An unlikely industrial sector for nano-biotechnology is aerospace but as Shawn Park, from Boeing’s Phantom Works  − the  ‘catalyst for the Boeing enterprise’ as Park described it   −  demonstrated, there are many applications that have relevance to other market segments. ‘Aerospace is involved in lifting, moving and placing payloads, from people to munitions,’ said Park, ‘Therefore nanobiotech  can be applied to sensors, materials, advanced filtration, self decontamination and biomechanics.’

Boeing has 12 ongoing nano-technology projects, looking to provide passenger comfort, a healthier environment and improved fuel efficiency, he added. A key area is smart environmental control systems, including filtration and sensors. ‘In the Boeing 777, for example, the air quality is better than in buses, trains and the subway,’ he said, ‘despite the number of possible contaminants ranging from anti-icing fluids to engine oils and hydraulic fluids.’ High levels of air quality can be achieved using carbon nanofibres and tubes for filtration and odour removal, and with coatings on the tubes and fibres, it is possible to capture and destroy airborne spores and bacteria, and even prevent viral transmission. The materials used must, however, meet the stringent non-flammable and toxic requirements applied in aerospace systems, said Park, but along with air sampling sensor developments, in the form of lab-on-a-chip developments, these solutions are equally applicable in other systems.  Other areas of interest for Boeing include the bioassisted repair of small cracks in airframe components and biomimetic optical sensing.

As Subodh Mhaisalkar, from the Institute of Materials Research & Engineering, in the School of Materials Science & Engineering at Singapore’s Nanyang Technological University, pointed out, carbon nanotubes have attracted attention for sensor applications because they are highly sensitive to molecular adsorption both within the tube and
on the tube wall. ‘Nanotubes are one-dimensional conducting wires. The current flows at the surface therefore the sensing medium is in contact with the gas or liquid environment. A nanotube network on a flexible substrate can therefore be used to make a monitor,’ he said.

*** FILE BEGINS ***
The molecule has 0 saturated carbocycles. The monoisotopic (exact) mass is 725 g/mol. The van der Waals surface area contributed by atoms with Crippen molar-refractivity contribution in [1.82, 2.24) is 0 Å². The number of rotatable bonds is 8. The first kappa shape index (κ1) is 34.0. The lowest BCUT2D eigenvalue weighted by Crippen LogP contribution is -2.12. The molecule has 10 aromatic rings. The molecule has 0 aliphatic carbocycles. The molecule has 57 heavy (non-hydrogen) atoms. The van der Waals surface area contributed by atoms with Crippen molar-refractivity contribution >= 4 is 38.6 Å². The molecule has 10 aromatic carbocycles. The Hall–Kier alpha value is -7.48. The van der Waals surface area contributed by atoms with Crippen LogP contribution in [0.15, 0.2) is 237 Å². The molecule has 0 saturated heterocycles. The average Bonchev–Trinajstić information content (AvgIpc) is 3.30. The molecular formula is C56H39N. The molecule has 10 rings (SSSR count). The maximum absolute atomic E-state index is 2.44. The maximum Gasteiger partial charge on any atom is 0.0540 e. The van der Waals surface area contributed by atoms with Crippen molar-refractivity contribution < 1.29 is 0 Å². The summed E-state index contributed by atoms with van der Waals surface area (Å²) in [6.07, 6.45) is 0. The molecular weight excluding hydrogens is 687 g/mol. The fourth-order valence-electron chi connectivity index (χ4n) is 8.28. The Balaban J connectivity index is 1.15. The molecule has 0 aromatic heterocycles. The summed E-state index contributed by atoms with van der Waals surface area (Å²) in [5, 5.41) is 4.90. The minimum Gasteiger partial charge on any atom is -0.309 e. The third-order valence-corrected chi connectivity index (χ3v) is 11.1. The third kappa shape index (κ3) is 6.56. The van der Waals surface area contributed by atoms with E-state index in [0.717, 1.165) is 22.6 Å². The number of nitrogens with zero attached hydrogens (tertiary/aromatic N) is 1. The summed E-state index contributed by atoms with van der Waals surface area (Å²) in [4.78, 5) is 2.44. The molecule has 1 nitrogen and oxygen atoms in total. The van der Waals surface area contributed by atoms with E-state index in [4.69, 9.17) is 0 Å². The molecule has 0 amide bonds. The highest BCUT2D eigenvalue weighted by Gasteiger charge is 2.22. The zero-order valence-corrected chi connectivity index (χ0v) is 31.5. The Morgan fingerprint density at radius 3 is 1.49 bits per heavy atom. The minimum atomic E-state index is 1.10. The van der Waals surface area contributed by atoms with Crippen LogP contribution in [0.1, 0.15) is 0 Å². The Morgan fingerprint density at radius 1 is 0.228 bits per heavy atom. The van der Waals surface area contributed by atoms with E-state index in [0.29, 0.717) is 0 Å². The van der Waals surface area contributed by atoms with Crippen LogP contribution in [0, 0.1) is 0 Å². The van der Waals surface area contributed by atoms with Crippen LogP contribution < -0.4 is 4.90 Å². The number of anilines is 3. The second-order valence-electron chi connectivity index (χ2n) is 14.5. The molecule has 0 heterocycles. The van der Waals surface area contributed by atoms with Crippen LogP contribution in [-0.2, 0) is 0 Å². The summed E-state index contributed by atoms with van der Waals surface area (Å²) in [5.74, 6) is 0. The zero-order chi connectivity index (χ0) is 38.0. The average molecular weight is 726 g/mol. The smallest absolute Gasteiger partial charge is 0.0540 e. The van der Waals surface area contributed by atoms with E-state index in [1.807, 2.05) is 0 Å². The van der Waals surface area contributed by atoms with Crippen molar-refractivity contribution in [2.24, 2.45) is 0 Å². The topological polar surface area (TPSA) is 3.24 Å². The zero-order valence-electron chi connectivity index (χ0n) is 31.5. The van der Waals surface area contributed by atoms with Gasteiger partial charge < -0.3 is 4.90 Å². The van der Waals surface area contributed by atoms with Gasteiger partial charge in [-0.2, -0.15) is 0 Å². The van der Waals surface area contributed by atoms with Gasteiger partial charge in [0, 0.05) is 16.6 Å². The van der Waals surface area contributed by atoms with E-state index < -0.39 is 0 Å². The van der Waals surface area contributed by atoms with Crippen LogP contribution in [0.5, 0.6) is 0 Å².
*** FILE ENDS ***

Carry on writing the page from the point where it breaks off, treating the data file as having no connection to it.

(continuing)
In addition to the aerospace applications outlined by Park, this approach can be used for in vitro diagnostics for detecting biomarkers. ‘Biological molecules change the conductance when on the surface of transistors and desired biomarkers can attach themselves to an attached antibody, for example.’ Such an application for the detection of prostate cancer can detect the relevant biomarker at up to ten times lower levels than current tests, while NO and CO biomarkers, useful in cardiovascular diseases, can be detected at 50ppb.

Lightweight, flexible and robust electronics have applications across most major industrial and consumer markets, according to Beng Ong, also from the Institute of Materials Research & Engineering in Singapore. Ong described current work that is focused on organic polymers, which have long side chains for processability and appropriate
spacing for interdigitisation, and can be formed as layered structurally ordered nanoparticles that can be ink-jet printed.

Compared with silicon-based electronics, which are costly, brittle and fragile, organic/polymer-based transistors are a critical platform technology for low-cost plastic electronics. However, plastic-based semiconductors suffer from a lack of stability and can be sensitive to light and oxygen while offering low conductivity. If they can be formed by low-cost liquid patterning and deposition, or even ink-jet printing, then despite not being high-performing like silicon-based circuitry they are functionally adequate for a whole range of high value applications becoming available. These range from smart cards and labels to replace bar-coding, a market estimated as being worth $10bn/yr, through printed solar cells, to wireless signage and large area products, like flat panel displays estimated to be worth over $80bn/yr, and disposable phones and toys.